Our country has not done well by Dalits. This is no secret, and as much as Hinduism has tried to keep the “untouchables” hidden and out of the public sphere, it never really was. In fact, it has done pretty terribly against scheduled caste persons: 16.6% of India’s population is SC, according to the 2011 census, but crimes against Dalits have increased by 29% from 2012 to 2014. According to the National Crime Records Bureau, over 45,000 crimes against Dalits were reported in 2015 alone. To break them down into simpler numbers – 13 Dalit people are murdered each week, and 21 Dalit women are raped each week.
And this violence comes from the long-standing, deep-rooted, utterly oppressive system that Hindus – and Indian society in general – have imposed on Dalits. Many may think, from a position of privilege, that the system is an archaic practice that is now obsolete – and this is only a testament to how successfully the caste system has managed to ingrain itself into everyday life, and thus invisibilise itself. It is this system that still stipulates that Dalits can only aspire to certain professions, and punishes them for greater aspirations. It is this system that forces so many Dalits to become manual scavengers, while conveniently forgetting that they exist (and live and die in terrible conditions).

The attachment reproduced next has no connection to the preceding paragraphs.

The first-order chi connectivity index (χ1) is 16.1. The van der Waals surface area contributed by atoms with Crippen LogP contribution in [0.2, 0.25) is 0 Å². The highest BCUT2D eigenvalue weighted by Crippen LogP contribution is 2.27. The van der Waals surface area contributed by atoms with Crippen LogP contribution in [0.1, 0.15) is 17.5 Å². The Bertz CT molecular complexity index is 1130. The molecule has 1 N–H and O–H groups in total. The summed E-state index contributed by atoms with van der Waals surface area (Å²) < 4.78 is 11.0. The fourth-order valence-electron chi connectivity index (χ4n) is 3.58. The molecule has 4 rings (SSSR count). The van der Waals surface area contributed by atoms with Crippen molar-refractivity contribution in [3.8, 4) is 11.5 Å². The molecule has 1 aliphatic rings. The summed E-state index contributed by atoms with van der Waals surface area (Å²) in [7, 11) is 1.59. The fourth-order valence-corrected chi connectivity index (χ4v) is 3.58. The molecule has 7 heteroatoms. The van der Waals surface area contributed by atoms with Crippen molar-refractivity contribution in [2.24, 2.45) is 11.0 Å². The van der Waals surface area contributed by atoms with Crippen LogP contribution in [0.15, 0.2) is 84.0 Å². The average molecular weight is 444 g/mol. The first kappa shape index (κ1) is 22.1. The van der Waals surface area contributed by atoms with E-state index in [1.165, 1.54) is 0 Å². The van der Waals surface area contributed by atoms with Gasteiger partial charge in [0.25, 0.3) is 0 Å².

It is this system that makes upper caste people believe they are somehow the true victims of the reservation system, while the benefits of the system often do not even reach those that it is meant to actually help (and is, at any rate, a pitiful recompense for 500 years of oppression and counting). It is this system that made Namdeo Dhasal write about the ever-deepening roots of the Tree of Violence, over four decades ago. Things have changed very little.
If the recent resurgence in Dalit activism and the rise of Dalit protests across the country is any indication, however, things may finally begin to change. While incidents like the institutional murder of Rohith Vemula prove how far the system is willing to go to stop Dalits from rising above what it believes is their station, many continue to defy the state and bring change, whether through direct activism or by simply following their dreams and aspirations and asserting their identities.
This video, part of Being Indian’s series of videos exploring the lives of various marginalised communities in India, explores the experience of being Dalit in India through the words of various Dalit people from different walks of life. And while many of them may not have the power or the means to directly oppose an oppressive machinery, one thing is common in all of their words: the desire to continue existing, and assert their existence, in the face of a society that would rather pretend they don’t.